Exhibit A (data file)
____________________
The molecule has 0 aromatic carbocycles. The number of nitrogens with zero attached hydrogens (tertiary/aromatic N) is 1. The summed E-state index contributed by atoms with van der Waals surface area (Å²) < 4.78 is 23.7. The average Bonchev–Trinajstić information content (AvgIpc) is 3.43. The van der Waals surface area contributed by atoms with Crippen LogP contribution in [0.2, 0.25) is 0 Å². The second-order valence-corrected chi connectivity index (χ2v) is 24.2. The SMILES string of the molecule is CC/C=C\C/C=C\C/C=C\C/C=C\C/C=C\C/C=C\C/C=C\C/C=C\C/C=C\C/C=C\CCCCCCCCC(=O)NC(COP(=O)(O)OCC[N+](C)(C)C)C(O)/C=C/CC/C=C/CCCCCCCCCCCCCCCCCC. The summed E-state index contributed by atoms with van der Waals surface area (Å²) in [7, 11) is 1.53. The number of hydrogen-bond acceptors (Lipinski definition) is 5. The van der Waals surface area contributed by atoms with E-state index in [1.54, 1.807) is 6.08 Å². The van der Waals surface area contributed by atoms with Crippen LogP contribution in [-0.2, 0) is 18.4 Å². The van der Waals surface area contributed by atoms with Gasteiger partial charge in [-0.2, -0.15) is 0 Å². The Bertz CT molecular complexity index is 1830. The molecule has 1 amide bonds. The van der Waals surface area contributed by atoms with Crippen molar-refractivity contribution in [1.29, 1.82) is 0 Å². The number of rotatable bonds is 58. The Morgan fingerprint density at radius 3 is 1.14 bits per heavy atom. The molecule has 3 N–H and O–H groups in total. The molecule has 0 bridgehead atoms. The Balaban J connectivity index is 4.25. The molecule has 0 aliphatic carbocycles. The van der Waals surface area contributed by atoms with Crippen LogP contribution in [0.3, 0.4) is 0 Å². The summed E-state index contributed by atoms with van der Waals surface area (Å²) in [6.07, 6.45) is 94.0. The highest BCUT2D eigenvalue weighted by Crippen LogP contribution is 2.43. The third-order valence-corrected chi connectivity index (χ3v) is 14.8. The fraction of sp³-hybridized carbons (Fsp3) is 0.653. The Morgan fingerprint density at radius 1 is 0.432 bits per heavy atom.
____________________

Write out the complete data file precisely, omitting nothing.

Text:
The molecule has 0 aromatic carbocycles. The number of nitrogens with zero attached hydrogens (tertiary/aromatic N) is 1. The summed E-state index contributed by atoms with van der Waals surface area (Å²) < 4.78 is 23.7. The average Bonchev–Trinajstić information content (AvgIpc) is 3.43. The van der Waals surface area contributed by atoms with Crippen LogP contribution in [0.2, 0.25) is 0 Å². The second-order valence-corrected chi connectivity index (χ2v) is 24.2. The SMILES string of the molecule is CC/C=C\C/C=C\C/C=C\C/C=C\C/C=C\C/C=C\C/C=C\C/C=C\C/C=C\C/C=C\CCCCCCCCC(=O)NC(COP(=O)(O)OCC[N+](C)(C)C)C(O)/C=C/CC/C=C/CCCCCCCCCCCCCCCCCC. The summed E-state index contributed by atoms with van der Waals surface area (Å²) in [7, 11) is 1.53. The number of hydrogen-bond acceptors (Lipinski definition) is 5. The van der Waals surface area contributed by atoms with E-state index in [1.54, 1.807) is 6.08 Å². The van der Waals surface area contributed by atoms with Crippen LogP contribution in [-0.2, 0) is 18.4 Å². The van der Waals surface area contributed by atoms with Gasteiger partial charge in [-0.2, -0.15) is 0 Å². The Bertz CT molecular complexity index is 1830. The molecule has 1 amide bonds. The van der Waals surface area contributed by atoms with Crippen molar-refractivity contribution in [1.29, 1.82) is 0 Å². The number of rotatable bonds is 58. The Morgan fingerprint density at radius 3 is 1.14 bits per heavy atom. The molecule has 3 N–H and O–H groups in total. The molecule has 0 bridgehead atoms. The Balaban J connectivity index is 4.25. The molecule has 0 aliphatic carbocycles. The van der Waals surface area contributed by atoms with Crippen LogP contribution in [0.3, 0.4) is 0 Å². The summed E-state index contributed by atoms with van der Waals surface area (Å²) in [6.07, 6.45) is 94.0. The highest BCUT2D eigenvalue weighted by Crippen LogP contribution is 2.43. The third-order valence-corrected chi connectivity index (χ3v) is 14.8. The fraction of sp³-hybridized carbons (Fsp3) is 0.653. The Morgan fingerprint density at radius 1 is 0.432 bits per heavy atom.